Nanomagical Material Can Make Nuclear Reactors Safer

Fighting cancer or making nuclear reactors that constantly self-repair themselves, helping to avoid the possibility of another Chernobyl. Clearly, nanotechnology will either save Earth or convert us into Borgs. Los Alamos National Laboratory scientists are betting on the first option.

Their new research work—published in Science—could make nuclear reactor much safer by using nanocrystalline materials. These materials are capable of patching the vacancies left by the atom collisions that result from atomic reactions. This is how it works:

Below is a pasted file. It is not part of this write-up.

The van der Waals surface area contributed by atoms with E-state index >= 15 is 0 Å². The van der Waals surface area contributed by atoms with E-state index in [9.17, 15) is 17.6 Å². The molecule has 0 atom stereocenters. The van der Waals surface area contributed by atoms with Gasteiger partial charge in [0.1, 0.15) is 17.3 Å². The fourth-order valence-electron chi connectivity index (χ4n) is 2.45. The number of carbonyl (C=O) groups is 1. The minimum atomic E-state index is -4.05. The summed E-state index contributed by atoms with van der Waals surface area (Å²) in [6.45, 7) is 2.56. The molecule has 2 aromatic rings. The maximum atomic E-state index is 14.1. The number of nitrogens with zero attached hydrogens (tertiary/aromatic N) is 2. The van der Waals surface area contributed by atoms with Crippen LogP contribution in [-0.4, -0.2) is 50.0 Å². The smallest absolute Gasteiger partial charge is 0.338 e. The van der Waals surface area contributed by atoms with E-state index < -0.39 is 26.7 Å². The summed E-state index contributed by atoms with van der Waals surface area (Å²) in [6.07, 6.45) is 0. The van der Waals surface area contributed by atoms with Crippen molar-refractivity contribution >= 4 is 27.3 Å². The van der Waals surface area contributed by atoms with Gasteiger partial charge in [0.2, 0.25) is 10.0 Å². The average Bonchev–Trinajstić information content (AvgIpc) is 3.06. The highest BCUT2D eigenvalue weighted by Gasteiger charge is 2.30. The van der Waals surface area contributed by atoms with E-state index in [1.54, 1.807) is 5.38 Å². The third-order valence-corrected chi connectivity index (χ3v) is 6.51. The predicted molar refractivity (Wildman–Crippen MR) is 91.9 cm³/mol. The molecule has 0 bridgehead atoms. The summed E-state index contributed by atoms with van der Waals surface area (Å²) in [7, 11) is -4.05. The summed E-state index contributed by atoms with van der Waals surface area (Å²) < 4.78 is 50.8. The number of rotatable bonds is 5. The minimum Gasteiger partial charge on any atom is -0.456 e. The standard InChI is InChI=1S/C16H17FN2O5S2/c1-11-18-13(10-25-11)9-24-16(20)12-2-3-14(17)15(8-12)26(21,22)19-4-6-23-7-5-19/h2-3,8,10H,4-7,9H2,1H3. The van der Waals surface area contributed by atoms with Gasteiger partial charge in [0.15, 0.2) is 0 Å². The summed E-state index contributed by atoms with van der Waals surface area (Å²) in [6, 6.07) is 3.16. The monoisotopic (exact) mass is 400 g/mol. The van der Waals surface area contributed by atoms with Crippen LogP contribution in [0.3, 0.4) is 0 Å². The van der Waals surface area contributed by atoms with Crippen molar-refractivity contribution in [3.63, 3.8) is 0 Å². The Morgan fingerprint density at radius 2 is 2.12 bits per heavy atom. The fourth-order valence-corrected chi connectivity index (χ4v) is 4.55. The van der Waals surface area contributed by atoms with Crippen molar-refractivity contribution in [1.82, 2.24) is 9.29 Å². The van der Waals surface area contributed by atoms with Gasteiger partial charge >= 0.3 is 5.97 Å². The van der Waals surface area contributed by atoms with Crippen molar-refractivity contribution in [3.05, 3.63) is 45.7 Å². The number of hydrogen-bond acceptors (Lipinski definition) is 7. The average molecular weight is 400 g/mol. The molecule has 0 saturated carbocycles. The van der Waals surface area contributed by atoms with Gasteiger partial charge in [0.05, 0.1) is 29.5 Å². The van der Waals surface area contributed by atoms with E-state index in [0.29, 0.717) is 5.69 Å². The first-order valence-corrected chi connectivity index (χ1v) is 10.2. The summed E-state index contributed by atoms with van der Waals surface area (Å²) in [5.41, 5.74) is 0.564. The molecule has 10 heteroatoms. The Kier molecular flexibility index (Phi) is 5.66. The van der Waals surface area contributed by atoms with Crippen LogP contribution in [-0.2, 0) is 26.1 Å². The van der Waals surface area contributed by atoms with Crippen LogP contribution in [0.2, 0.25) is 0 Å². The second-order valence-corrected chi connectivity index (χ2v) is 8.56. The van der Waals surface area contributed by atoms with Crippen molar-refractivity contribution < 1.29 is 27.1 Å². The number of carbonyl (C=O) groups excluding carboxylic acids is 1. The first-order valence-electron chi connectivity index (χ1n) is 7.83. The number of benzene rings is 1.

Their computer simulations have shown that this materials can work at a large scale, using a newly discovered event called the "loading-unloading" effect. The discovery will help build reactors that are resistant to the decay caused by the nuclear reactions themselves, which include "swelling, hardening or embrittlement can manifest in the material and lead to catastrophic failure."

Anything that can avoid "catastrophic failure" seems like a good idea to me. [Los Alamos National Laboratory via Daily Mail]

Trending Stories Right Now